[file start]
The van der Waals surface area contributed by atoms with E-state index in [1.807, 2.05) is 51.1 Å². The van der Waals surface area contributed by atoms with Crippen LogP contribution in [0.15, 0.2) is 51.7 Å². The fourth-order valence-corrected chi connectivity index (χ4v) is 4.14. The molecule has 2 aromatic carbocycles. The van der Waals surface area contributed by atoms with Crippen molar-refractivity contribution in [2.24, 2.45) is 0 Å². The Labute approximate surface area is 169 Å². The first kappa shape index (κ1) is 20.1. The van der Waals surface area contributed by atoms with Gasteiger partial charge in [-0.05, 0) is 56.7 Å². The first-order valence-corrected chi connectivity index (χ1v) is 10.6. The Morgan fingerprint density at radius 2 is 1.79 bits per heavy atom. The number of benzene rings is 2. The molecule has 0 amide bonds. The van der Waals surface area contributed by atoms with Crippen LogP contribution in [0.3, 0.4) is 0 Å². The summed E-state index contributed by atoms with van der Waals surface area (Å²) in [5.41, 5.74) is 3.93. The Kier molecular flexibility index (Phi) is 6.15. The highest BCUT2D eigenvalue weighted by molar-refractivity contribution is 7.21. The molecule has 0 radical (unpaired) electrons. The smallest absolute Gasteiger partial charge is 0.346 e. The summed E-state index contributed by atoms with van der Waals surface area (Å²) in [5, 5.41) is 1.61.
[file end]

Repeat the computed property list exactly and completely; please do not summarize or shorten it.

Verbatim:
The van der Waals surface area contributed by atoms with E-state index in [1.807, 2.05) is 51.1 Å². The van der Waals surface area contributed by atoms with Crippen LogP contribution in [0.15, 0.2) is 51.7 Å². The fourth-order valence-corrected chi connectivity index (χ4v) is 4.14. The molecule has 2 aromatic carbocycles. The van der Waals surface area contributed by atoms with Crippen molar-refractivity contribution in [2.24, 2.45) is 0 Å². The Labute approximate surface area is 169 Å². The first kappa shape index (κ1) is 20.1. The van der Waals surface area contributed by atoms with Gasteiger partial charge in [-0.05, 0) is 56.7 Å². The first-order valence-corrected chi connectivity index (χ1v) is 10.6. The Morgan fingerprint density at radius 2 is 1.79 bits per heavy atom. The number of benzene rings is 2. The molecule has 0 amide bonds. The van der Waals surface area contributed by atoms with Crippen LogP contribution in [0.3, 0.4) is 0 Å². The summed E-state index contributed by atoms with van der Waals surface area (Å²) in [5.41, 5.74) is 3.93. The Kier molecular flexibility index (Phi) is 6.15. The highest BCUT2D eigenvalue weighted by molar-refractivity contribution is 7.21. The molecule has 0 radical (unpaired) electrons. The smallest absolute Gasteiger partial charge is 0.346 e. The summed E-state index contributed by atoms with van der Waals surface area (Å²) in [5, 5.41) is 1.61.